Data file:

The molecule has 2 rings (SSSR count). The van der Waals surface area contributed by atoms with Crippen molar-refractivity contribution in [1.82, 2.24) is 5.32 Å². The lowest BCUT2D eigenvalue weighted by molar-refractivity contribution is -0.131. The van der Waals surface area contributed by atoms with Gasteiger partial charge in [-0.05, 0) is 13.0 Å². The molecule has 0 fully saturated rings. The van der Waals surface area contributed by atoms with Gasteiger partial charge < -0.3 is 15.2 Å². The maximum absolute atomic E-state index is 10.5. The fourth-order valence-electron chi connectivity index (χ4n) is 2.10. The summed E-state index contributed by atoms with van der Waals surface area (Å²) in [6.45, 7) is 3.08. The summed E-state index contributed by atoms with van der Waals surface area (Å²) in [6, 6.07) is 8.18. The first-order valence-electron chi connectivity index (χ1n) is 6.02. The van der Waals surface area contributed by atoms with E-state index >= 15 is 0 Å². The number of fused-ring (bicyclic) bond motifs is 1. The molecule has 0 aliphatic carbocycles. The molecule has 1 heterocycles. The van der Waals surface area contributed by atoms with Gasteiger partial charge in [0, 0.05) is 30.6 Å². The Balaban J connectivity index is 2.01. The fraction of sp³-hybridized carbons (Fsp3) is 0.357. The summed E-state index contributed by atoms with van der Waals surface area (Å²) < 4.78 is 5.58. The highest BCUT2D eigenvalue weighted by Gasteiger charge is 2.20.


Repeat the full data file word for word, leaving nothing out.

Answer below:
The molecule has 2 rings (SSSR count). The van der Waals surface area contributed by atoms with Crippen molar-refractivity contribution in [1.82, 2.24) is 5.32 Å². The lowest BCUT2D eigenvalue weighted by molar-refractivity contribution is -0.131. The van der Waals surface area contributed by atoms with Gasteiger partial charge in [-0.05, 0) is 13.0 Å². The molecule has 0 fully saturated rings. The van der Waals surface area contributed by atoms with Gasteiger partial charge < -0.3 is 15.2 Å². The maximum absolute atomic E-state index is 10.5. The fourth-order valence-electron chi connectivity index (χ4n) is 2.10. The summed E-state index contributed by atoms with van der Waals surface area (Å²) in [6.45, 7) is 3.08. The summed E-state index contributed by atoms with van der Waals surface area (Å²) in [6, 6.07) is 8.18. The first-order valence-electron chi connectivity index (χ1n) is 6.02. The van der Waals surface area contributed by atoms with E-state index >= 15 is 0 Å². The number of fused-ring (bicyclic) bond motifs is 1. The molecule has 0 aliphatic carbocycles. The molecule has 1 heterocycles. The van der Waals surface area contributed by atoms with Gasteiger partial charge in [0, 0.05) is 30.6 Å². The Balaban J connectivity index is 2.01. The fraction of sp³-hybridized carbons (Fsp3) is 0.357. The summed E-state index contributed by atoms with van der Waals surface area (Å²) < 4.78 is 5.58. The highest BCUT2D eigenvalue weighted by Gasteiger charge is 2.20.